Nevertheless, the first Ant-Man film was one that relied on the comedic timing of a supporting cast more than anything, and Ant-Man and the Wasp is no different. It brings back veteran actor Michael Douglas, who though looking somewhat bored does get more to do than simply exposit scientific jargon. A standout character from the previous film in Luis (Michael Peña) also returns to liven up the proceedings, with his rambling storytelling technique again being one of the comedic highlights. Now, where the film goes slightly wrong unfortunately, is its treatment of new characters, in so much as they’re used as a means to an end for the story and are hardly given a chance to shine whatsoever. Joining the cast is Lawrence Fishburne – playing Bill Foster, a former partner of Pym’s – whom most will recognize from The Matrix trilogy but also has quite the impressive résumé outside of blockbusters. Here, he’s hardly given anything to do, other than establish himself as a moral compass and watch in awe while the supers do their thing. Given slightly more to do is Walton Goggins, a recognizable face but hardly a household name – and therefore a cheap get – who serves as a third-party antagonist in the film’s final act. Of course, he’s involved in the action set-pieces and his comedic sensibilities really get to have their moment, but I can’t help but shake my head at Hollywood’s incessant undervaluing of his talents, after relegating him to a glorified cameo in Maze Runner: The Death Cure and an unsatisfactory villain archetype in Tomb Raider, both released earlier this year. Hopefully, it’s only a matter of time before someone decides to give him a meaty role in a higher caliber film, but until then, a boy can only dream. Lastly, there’s Michelle Pfeiffer, whose career has spanned decades and has already graced superhero films with one of its finest performances as Catwoman in Batman Returns. Now, if you’ve followed the marketing for this film, you’ll know that where she does appear is in printed promotional material like posters and what not, as of yet not making an appearance in any of the trailers or television promos. That about says it all, as any fans of Pfeiffer who were looking forward to seeing her embrace the Marvel machine are likely to be disappointed, as though she’s the essential main focus of the plot, is largely absent from the greater portion of the film. And when she finally does make her appearance, it’s fairly underwhelming when considering how much her character was built up over the last two movies.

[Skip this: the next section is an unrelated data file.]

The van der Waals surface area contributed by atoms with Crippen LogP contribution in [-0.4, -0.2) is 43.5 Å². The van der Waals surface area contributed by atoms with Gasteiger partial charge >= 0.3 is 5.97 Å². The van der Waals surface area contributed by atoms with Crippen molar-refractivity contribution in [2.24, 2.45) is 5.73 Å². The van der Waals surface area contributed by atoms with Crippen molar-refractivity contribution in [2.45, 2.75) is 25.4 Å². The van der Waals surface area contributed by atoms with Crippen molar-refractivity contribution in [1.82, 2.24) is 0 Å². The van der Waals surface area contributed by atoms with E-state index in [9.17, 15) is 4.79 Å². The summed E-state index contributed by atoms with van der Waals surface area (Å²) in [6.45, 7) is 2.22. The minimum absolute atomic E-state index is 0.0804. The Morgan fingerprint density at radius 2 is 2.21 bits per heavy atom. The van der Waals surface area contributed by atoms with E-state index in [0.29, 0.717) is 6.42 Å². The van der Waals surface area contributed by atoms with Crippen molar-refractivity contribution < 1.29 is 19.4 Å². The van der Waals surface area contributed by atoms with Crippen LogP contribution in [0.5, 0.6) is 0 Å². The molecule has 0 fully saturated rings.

While Marvel has had an incredible track record with producing hits over the last decade, one critique many fans have had with its solo films are the villains. Often, it’s the heroes that are given narrative emphasis, especially in origin stories, and thus the villains that arise merely fall by the waist-side or are carbon copies of the heroes if only in a negative light. One need only to look back at the villain Yellowjacket in Ant-Man to find evidence of this. Ghost, however, is something we haven’t entirely seen before in the MCU. Her skillset is more grounded than her villainous counterparts, yet still unique enough to feel fresh, and her motivations and backstory – though condensed – allow audiences to empathize or at least understand where she’s coming from. And it really does matter for a time, until it doesn’t, however. In the midst of Ant-Man and the Wasp trying to juggle Ghost along with the FBI subplot, the Sonny Burch subplot, the Luis subplot, and not to mention the Janet main plot, her importance to the story seems to hit a dull note in the finale when the movie finally decides it doesn’t want to fully commit to that arc, and suddenly all gravitas is dropped like a pin. Nevertheless, John-Kamen does well with the little material she was given, and she had some neat powers to marvel at during all the chaos.
In summation, I believe Marvel and audiences know exactly what the Ant-Man movies are supposed to be, in that they’re whimsical and undemanding popcorn flicks that are perhaps more friendly to families and anyone burned out by superhero fatigue. That said, if you’re a Marvel fan who just can’t get enough, I suppose you hardly need much convincing, but if you’re looking for a break after Infinity War, this is probably the one you could afford to miss. Still, it’s a fun ride and easily accessible for audiences looking for little more than some witty, size-manipulated set-pieces and a slew of jokes in between. Ant-Man and the Wasp is a slight step down from the first film just in terms of plot mechanics and character development, but is otherwise familiar enough in its triumphs to be a worthy successor.
Final score: 7/10